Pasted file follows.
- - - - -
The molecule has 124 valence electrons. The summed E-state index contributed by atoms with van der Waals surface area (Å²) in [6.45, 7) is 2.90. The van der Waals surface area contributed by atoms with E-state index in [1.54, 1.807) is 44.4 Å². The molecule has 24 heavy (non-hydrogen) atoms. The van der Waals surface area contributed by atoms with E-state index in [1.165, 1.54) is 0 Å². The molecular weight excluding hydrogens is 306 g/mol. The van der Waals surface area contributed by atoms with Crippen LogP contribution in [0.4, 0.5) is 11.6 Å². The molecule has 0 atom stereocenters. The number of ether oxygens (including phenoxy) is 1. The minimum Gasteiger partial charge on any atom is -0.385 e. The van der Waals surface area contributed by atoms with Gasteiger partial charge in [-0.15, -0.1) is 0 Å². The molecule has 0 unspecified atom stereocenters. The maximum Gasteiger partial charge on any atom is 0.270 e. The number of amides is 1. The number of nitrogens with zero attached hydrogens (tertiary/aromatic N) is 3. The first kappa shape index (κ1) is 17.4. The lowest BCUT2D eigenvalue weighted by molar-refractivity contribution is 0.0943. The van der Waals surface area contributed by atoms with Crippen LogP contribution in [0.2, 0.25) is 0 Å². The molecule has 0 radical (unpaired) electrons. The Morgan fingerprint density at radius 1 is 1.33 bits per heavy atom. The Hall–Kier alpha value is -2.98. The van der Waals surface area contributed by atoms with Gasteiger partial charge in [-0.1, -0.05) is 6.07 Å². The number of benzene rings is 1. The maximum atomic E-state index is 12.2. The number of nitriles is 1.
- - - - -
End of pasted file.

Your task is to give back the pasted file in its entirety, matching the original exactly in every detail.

The molecule has 124 valence electrons. The summed E-state index contributed by atoms with van der Waals surface area (Å²) in [6.45, 7) is 2.90. The van der Waals surface area contributed by atoms with E-state index in [1.54, 1.807) is 44.4 Å². The molecule has 24 heavy (non-hydrogen) atoms. The van der Waals surface area contributed by atoms with E-state index in [1.165, 1.54) is 0 Å². The molecular weight excluding hydrogens is 306 g/mol. The van der Waals surface area contributed by atoms with Crippen LogP contribution in [0.4, 0.5) is 11.6 Å². The molecule has 0 atom stereocenters. The number of ether oxygens (including phenoxy) is 1. The minimum Gasteiger partial charge on any atom is -0.385 e. The van der Waals surface area contributed by atoms with Gasteiger partial charge in [-0.15, -0.1) is 0 Å². The molecule has 0 unspecified atom stereocenters. The maximum Gasteiger partial charge on any atom is 0.270 e. The number of amides is 1. The number of nitrogens with zero attached hydrogens (tertiary/aromatic N) is 3. The first kappa shape index (κ1) is 17.4. The lowest BCUT2D eigenvalue weighted by molar-refractivity contribution is 0.0943. The van der Waals surface area contributed by atoms with Crippen LogP contribution in [0.2, 0.25) is 0 Å². The molecule has 0 radical (unpaired) electrons. The Morgan fingerprint density at radius 1 is 1.33 bits per heavy atom. The Hall–Kier alpha value is -2.98. The van der Waals surface area contributed by atoms with Gasteiger partial charge in [-0.1, -0.05) is 6.07 Å². The number of benzene rings is 1. The maximum atomic E-state index is 12.2. The number of nitriles is 1.